Dipstick: Are ads – and thus creativity – crossing the Lakshman Rekha and becoming overly suggestive?

There has been some criticism of late that television commercials are becoming increasingly suggestive with strong overtones of sexuality. While some call it a selling tactic, others call it plain creativity to drive the message home. So is there is a dividing line?

Ananya Saha | Delhi | June 18, 2012

Sex sells. And suggestive ads sell too. Or so it seems. Of course the primary purpose of advertising is to help sell, sell, sell. But is it necessary to get sexually suggestive in ads to reach out to the youth to induce/titillate them to buy a product? Sample the Micromax ‘Aisha’ TVC, the Fastrack campaign (Blame Fastrack), and the highly suggestive deodorant advertisements catalysed by the Axe Deo campaigns. All of them are vividly suggestive and high on the sexuality quotient. Is it the only way to drive the message home?

BestMediaInfo talks to marketing honchos and creative leaders for their views. And the opinions and rationale they have put forward provide a fascinating insight of what drives creativity.

Abhijeet Avasthi


Ogilvy & Mather

“I think Lakshman Rekha is decided by society. What is conceived as progressive in France or the US might not be acceptable in India. And even within India, what is considered acceptable in Mumbai might not be acceptable in say a town like Bhagalpur. Marketers, advertisers and the agency have to keep these sensibilities in mind. Having said that, segmentation and TG also matter a lot. Fastrack, for instance, gets away with a lot of things since it targets youth which is a fun phase of life. But you cannot use the same sensibilities to sell insurance.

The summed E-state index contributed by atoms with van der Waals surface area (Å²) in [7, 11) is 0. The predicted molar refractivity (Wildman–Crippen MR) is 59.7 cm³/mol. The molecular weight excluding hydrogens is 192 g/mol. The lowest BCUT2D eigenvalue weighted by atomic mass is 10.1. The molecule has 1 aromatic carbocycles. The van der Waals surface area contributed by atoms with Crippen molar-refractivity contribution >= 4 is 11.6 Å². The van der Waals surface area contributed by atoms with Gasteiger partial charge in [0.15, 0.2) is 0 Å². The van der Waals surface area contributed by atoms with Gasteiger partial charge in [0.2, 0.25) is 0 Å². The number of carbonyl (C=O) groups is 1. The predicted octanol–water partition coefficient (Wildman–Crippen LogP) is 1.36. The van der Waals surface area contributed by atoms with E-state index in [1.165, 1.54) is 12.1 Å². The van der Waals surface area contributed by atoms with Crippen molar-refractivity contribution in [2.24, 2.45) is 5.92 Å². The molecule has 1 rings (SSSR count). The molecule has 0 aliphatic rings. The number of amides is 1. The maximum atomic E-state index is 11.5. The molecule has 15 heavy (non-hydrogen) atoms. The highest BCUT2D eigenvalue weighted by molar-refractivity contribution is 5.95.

“I have another observation to make that bothers me a lot. Lot of people have started viewing advertisements and a commercial movie with different lenses. If a girl wears a short skirt in an ad, then people ask why an ad is promoting such values. But if a feature film shows an actress wearing skimpy clothes in an item song, it is acceptable. Movies come out with multiple themes where big actors romance various girls but that is acceptable because of the big star cast! It is unfair to view ads and cinema with different lens when people clearly have the option of flipping the channel through an ad break.”

Anisha Motwani

Director & Chief Marketing Officer

Max New York Life Insurance

“Advertising has always kept in tune with the times and is often an easy surrogate for the prevailing consumer culture. While one can question if suggestive ads represent the mainstream or niche culture, the fact is that our society is becoming more comfortable with the subject of sexuality. Even our movies, programming content or the most family-oriented dramas are peppered with it.
“The question therefore to ask is how relevant is the suggestive situation in connection to the product being advertised. If the brand and the benefits sought by the consumer from it have no relation whatsoever with sexuality, then it’s just a gimmicky, attention-drawing tactic. My belief is that brands need to invest in powerful ideas and in strong consumer insights that build trust and values now and in the long-term. One-off shocking tactics are like bubbles – they’ll get lost in thin air before you know it!”

Satbir Singh

Managing Partner & Chief Creative Officer

Euro RSCG India

“There is nothing wrong in being suggestive or incorporating adult content in advertising. What is important is that they be confined to time slots where chances of exposure to underage viewers is minimised. If advertisers do not take such measures, governmental agencies might impose stronger controls and that wouldn’t be a happy state of affairs.

Most of the stuff is downright distasteful even by adult standards.”

Anurag Hira


One by One Design

These commercials mirror what the youth thinks today and reflect their state of being… one that is quite open about their sexuality. If you ask me, we’re the ones who are caught in a time-warp – not knowing whether to accept them as a part of an evolving age or be stuck up about our (im)moral policing notions, in a manner of speaking.